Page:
Topic: Foreign Policy and National Security

Peace, Love, & Liberty: A Brilliant New Book

Peace Love & Liberty

Hundreds of thousands of protesters are marching in Hong Kong under the banner of “Occupy Central for Love and Peace.” Have I got a book for them!

Cato Senior Fellow Tom G. Palmer has just edited Peace, Love, & Liberty, a collection of writings on peace. This is the fifth book edited by Palmer and published in collaboration with the Atlas Network, where he is executive vice president for international programs, and Students for Liberty, which plans to distribute some 300,000 copies on college campuses.

But don’t write this book off as a student handout. There’s really impressive material in here. Palmer wrote three long original essays: “Peace Is a Choice,” “The Political Economy of Empire and War,” and “The Philosophy of Peace or the Philosophy of Conflict.” These are important and substantial articles. 

But his aren’t the only impressive articles. The book also includes:

  • Steven Pinker on why we’ve seen a decline in war
  • Eric Gartzke on how free trade leads to peace
  • Rob McDonald on early Americans’ wariness of war
  • Justin Logan on the declining usefulness of war
  • Radley Balko on the militarization of police
  • Emmanuel Martin on how we all benefit if other countries prosper
  • Chris Rufer on a businessman’s view of peace
  • Sarah Skwire on war in literature
  • Cathy Reisenwitz on what individuals can do to advance peace

Plus classic pieces of literature including Mark Twain’s “War Prayer” and Wilfred Owen’s “Dulce et Decorum Est.”

And all this for only $9.95 at Amazon! Or even less from Amazon’s affiliates. If you want to buy them in bulk – and really, you should, especially for your peace-loving friends who aren’t yet libertarians – contact Students for Liberty.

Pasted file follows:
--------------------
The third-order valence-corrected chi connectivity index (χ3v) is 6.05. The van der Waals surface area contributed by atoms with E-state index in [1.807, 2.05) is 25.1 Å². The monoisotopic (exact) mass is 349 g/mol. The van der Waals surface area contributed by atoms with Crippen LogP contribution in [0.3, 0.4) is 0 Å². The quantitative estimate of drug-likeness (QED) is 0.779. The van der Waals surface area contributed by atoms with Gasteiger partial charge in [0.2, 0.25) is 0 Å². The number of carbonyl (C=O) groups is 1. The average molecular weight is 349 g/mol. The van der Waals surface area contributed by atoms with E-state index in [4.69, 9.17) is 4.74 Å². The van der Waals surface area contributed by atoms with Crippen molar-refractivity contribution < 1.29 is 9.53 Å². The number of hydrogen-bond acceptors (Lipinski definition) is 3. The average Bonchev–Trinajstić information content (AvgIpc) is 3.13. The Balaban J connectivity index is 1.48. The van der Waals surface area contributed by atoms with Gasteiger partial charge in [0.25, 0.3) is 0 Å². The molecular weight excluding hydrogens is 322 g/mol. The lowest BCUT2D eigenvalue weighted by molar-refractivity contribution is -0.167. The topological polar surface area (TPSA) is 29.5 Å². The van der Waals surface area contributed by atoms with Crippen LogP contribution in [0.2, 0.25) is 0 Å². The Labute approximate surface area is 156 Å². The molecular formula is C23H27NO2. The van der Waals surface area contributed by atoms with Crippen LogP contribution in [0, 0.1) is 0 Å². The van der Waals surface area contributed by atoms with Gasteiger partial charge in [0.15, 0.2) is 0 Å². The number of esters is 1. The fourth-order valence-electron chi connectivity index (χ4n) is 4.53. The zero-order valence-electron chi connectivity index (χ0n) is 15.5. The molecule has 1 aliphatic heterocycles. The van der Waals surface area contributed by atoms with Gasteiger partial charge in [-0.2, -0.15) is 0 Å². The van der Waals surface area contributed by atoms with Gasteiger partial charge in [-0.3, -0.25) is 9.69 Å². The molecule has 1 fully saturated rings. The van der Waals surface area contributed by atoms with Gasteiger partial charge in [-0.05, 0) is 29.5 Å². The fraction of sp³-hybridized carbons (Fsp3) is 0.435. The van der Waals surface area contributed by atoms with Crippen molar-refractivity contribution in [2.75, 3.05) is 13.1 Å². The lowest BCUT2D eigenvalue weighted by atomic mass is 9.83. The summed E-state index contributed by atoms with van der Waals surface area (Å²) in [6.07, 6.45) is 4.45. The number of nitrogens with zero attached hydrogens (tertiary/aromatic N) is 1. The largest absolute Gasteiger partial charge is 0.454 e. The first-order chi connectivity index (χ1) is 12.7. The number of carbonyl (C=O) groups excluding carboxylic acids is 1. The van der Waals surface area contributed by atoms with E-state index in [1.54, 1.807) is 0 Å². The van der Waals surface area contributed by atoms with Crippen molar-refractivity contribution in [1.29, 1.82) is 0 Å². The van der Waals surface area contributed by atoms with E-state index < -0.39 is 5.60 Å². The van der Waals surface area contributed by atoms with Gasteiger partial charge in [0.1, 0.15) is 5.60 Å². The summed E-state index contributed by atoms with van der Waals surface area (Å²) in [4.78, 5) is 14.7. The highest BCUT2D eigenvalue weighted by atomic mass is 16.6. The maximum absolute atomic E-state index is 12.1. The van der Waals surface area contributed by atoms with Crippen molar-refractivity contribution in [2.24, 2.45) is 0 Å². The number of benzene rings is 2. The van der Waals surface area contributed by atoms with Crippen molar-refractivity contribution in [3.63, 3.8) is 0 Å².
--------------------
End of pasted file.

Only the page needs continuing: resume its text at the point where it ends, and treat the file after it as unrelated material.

Long-Term Solutions to the Ukraine Crisis

As I argued in a piece over at Forbes yesterday, western sanctions to roll back Russian action in Ukraine have been largely ineffectual. These sanctions - including asset freezes and visa bans – are ‘targeted’ at those suspected of having influence on Putin. Yet the sanctions, designed to be minimally painful for European states, are toothless - the majority of individuals sanctioned have only a minimal role in policy – and they won’t fix the long-term problem.

Over 150 individuals have been sanctioned by the United States and European Union, including 65 Ukrainian rebels, whose inclusion is presumably intended to inhibit their ability to wage conflict. The remainder are Russian, but most have no access to the corridors of power. Anatoly Sidorov, for example, the Commander of Russian military units in Crimea, is likely uninvolved in the policy formulation process. Other names are stranger, such as Ramzan Kadyrov, head of the Chechen republic. No doubt, he’s a trenchant proponent of the rebels, but he doesn’t influence Russian policy. In all, I estimate only a small proportion of those included in joint sanctions are actually involved in high-level decisionmaking.

The sanctions also vary in impact. Vladislav Surkov, suspected mastermind of Russia’s Crimea strategy, joked with reporters that sanctions didn’t worry him, as his only interest in the United States was Tupac. His point is valid: for those with no assets in Western Europe or the United States, sanctions are merely inconvenient.

Newer sanctions on companies certainly carry some more bite, restricting the ability of Russian banks to raise capital on Western markets. But they still don’t touch Russia’s key source of government revenues, an estimated 50-70% of which come from oil and gas sales. Unfortunately, Russia supplies one-third of Europe’s natural gas, and several countries (e.g., Estonia, Latvia) are entirely dependent on Russian energy. An immediate stop to imports is simply not possible, especially at the start of winter.

In the long-run, however, the most energy-dependent countries are also those most worried about Russia for security reasons. Now is an excellent time for these countries to begin to slowly divest themselves of Russian gas and oil. Dependence is a two-way street, after all: Russia is dependent on European payments for energy, and it will be difficult, time-consuming, and expensive for Russia to find alternate buyers for its resources.

The United States can help Europe with this process. The global energy market is being reshaped by innovations like fracking and liquified natural gas (LNG) transports. Thanks to shale gas, the United States is now one of the world’s largest producers of LNG, with shipments set to leave ports as early as 2015. Indeed, House Speaker John Boehner argued in March that the United States could help to curb Russia’s influence by encouraging natural gas exports to Eastern Europe. But for the sake of their own security, European states must begin the long process of shifting away from Russian energy supplies, and turning off the spigot of energy wealth that keeps the Kremlin afloat. 

Use Education to Transform China From Within